Friday, September 23, 2005

keeping secrets for the dead

As sure as life will always give way to death, joy is sure to move over for grief in time. She was happy on the outside. She came from a wealthy family, was pretty and popular - always smiling. The worst part of it all was that smile. It wasn't the kind of smile a girl puts on when she's hiding something. It wasn't plastic and superficial, but warm and genuine. A selfless girl, she seemed to find joy in finding joy in others. So it came as a bit of a surprise when she hanged herself in her mother's closet one crisp September day. She didn't leave a note.

Here's what the Cool Kids didn't want you to know: being cool wasn't a lot of fun. Long before reality television brought with it shows like The Real Life, Survivor, and Big Brother, there were the Cool Kids - part of a show rife with backstabbing and betrayal, double-crossing and deceit. Alliances were formed, and played against one another. Each school year saw contestants voted out of the clique, and new ones elevated in status. Rising through the ranks, sharpening their teeth. Whatever misdeeds were committed against those outside the group paled in comparison to the much more vicious infighting. But this isn't what did her in. No, she survived, and in fact thrived in this cruel environment. She was that one player who managed to play the game with honour and integrity. The type of player who managed to play with dignity and grace right to the very end. No, it wasn't the game that did her in - it was something far more sinister.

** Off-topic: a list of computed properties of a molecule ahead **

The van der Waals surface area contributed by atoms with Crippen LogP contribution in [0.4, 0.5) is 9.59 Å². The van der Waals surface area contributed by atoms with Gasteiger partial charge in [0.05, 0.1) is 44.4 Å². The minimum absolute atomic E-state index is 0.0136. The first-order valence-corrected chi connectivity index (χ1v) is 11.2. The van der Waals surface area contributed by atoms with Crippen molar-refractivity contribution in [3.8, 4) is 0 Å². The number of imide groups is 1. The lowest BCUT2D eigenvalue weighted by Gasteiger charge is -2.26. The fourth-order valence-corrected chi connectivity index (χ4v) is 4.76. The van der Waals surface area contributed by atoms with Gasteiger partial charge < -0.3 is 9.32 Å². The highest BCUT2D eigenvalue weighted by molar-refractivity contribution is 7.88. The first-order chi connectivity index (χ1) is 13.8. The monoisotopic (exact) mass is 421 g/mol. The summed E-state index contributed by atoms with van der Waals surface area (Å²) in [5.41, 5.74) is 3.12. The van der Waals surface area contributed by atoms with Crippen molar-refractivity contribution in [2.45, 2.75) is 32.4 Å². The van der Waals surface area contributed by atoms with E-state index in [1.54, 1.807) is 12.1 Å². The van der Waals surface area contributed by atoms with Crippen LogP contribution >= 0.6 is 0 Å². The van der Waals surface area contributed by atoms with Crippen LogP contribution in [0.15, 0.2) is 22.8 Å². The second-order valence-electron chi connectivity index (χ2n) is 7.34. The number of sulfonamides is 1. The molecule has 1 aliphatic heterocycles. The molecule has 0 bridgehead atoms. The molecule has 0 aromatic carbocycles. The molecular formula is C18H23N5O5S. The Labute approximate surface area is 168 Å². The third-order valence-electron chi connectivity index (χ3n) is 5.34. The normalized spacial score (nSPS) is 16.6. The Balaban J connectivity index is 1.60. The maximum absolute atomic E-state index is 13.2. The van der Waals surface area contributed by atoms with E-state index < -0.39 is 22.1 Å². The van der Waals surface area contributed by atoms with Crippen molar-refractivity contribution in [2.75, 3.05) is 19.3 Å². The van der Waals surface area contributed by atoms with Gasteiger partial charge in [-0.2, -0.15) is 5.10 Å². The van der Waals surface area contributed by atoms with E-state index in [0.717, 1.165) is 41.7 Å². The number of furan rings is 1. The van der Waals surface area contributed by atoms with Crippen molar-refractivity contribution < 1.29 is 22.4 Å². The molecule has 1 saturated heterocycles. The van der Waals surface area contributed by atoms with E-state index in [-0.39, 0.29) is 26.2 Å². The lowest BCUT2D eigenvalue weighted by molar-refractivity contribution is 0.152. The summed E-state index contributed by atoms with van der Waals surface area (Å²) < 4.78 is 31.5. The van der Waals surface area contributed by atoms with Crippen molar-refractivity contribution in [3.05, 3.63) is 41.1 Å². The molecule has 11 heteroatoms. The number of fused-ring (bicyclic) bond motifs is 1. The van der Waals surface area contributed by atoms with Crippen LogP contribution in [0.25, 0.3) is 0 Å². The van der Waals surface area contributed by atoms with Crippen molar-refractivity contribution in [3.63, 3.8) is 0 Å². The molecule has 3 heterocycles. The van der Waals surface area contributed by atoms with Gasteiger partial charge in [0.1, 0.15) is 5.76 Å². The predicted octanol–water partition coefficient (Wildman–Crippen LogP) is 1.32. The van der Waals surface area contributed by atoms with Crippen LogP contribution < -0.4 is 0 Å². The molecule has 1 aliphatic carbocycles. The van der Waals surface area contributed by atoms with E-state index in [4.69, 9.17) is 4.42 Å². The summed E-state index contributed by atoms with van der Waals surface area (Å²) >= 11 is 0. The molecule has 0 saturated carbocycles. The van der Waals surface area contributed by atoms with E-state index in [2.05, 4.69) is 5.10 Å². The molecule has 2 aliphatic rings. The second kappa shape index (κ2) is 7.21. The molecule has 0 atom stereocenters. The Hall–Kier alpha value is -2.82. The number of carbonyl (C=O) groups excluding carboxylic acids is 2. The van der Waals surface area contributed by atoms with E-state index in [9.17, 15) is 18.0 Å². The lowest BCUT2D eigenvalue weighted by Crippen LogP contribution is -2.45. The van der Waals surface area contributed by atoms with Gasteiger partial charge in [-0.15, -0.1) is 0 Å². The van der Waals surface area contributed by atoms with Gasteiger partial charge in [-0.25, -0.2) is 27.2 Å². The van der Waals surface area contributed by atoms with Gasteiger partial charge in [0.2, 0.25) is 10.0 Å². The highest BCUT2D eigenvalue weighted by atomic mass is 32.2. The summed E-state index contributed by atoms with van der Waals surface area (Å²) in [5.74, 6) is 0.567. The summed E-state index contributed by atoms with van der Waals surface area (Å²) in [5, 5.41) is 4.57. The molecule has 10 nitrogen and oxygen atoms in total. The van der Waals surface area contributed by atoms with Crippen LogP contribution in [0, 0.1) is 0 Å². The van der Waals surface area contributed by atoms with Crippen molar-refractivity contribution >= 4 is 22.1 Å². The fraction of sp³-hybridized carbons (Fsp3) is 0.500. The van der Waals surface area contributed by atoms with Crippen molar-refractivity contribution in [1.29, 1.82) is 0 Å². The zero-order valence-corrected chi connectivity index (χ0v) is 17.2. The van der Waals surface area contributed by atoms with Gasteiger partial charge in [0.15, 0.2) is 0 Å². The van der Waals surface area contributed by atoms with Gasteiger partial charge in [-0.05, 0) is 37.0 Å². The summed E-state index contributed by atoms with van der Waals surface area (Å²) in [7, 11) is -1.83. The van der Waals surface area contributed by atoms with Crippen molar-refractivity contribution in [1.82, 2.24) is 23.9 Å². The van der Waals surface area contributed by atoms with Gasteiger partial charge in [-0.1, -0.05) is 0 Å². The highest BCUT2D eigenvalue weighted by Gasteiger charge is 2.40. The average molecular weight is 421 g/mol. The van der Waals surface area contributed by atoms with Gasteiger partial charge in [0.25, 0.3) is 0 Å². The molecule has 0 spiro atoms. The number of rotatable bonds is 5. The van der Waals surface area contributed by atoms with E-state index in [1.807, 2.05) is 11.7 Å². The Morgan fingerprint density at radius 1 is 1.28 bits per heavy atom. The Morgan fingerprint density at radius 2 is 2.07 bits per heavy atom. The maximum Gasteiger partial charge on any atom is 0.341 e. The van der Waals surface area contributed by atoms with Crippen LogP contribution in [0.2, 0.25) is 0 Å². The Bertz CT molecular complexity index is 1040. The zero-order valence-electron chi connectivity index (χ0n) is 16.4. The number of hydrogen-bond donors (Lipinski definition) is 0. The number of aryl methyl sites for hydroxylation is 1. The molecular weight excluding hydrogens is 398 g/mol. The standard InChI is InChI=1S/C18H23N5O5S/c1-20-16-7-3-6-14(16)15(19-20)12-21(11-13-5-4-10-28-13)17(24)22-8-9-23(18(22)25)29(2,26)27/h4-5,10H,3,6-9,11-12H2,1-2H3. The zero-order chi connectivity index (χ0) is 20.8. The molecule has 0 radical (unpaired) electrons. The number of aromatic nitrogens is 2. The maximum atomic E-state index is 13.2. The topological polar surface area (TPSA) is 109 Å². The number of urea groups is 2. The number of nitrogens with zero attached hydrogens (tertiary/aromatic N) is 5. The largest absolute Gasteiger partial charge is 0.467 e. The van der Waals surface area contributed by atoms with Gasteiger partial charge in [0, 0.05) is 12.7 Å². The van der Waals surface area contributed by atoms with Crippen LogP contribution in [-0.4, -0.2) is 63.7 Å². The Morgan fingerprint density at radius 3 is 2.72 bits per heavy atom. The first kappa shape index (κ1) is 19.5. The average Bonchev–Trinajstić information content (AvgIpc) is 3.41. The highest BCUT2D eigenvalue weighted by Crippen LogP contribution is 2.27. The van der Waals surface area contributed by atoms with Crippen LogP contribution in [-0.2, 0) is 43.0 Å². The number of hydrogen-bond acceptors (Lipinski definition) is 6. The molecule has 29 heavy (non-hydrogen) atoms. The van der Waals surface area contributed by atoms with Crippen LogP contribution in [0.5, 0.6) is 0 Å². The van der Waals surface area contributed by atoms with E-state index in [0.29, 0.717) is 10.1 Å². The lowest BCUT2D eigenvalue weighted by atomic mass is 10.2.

She dated this boy for a couple months in the last year of her life. Nothing serious. They walked to school together, and on the weekends, laid in the park at night beneath the stars, talking about Lennon and exploring the poets. They smoked a little pot sometimes, and laughed about school politics while running their fingers through the cool, dark grass and squinting up at the huge, bright moon. But laughs turned to tears one night. Instead of the usual wobbly talk of Ezra Pound and Ginsberg, there was a mad whispering of deep, dark secrets. A trembling flood of admissions - horrid tales. A terrible promise of secrecy. They didn't date much longer after that night. It wasn't so much a breaking-up, as it was a growing apart - that old thing. And that night in the park was never mentioned again. She would be dead within nine months.

And what did her brief life stand for? What meaning can be taken from her sixteen years? Was the end preventable? Her suicide came as a complete surprise for most people - for most people. It was like this that the boy found himself saddled with an impossibly heavy burden: the choice between keeping the secrets in death that he kept in life or a posthumous betrayal. Even if it meant keeping the girl's reason for jumping the fence between life and death to himself. Even if it meant keeping those who loved her in the dark. He couldn't bring himself to say a word. He had made a promise. Could anyone possibly know how hard that decision must have been? How hard it must be still?

She didn't leave a note. She didn't have to - she relayed it to a boy in the park, months previous. Beneath the stars. A head full of THC. Her fingers tearing at the cool, dark grass. The huge, bright moon blurry in teary eyes. To this day he hasn't told anyone. Somewhere, the boy struggles, still, with that decision made in favour of keeping secrets for the girl - and that decision he made in favour of keeping secrets for the dead.

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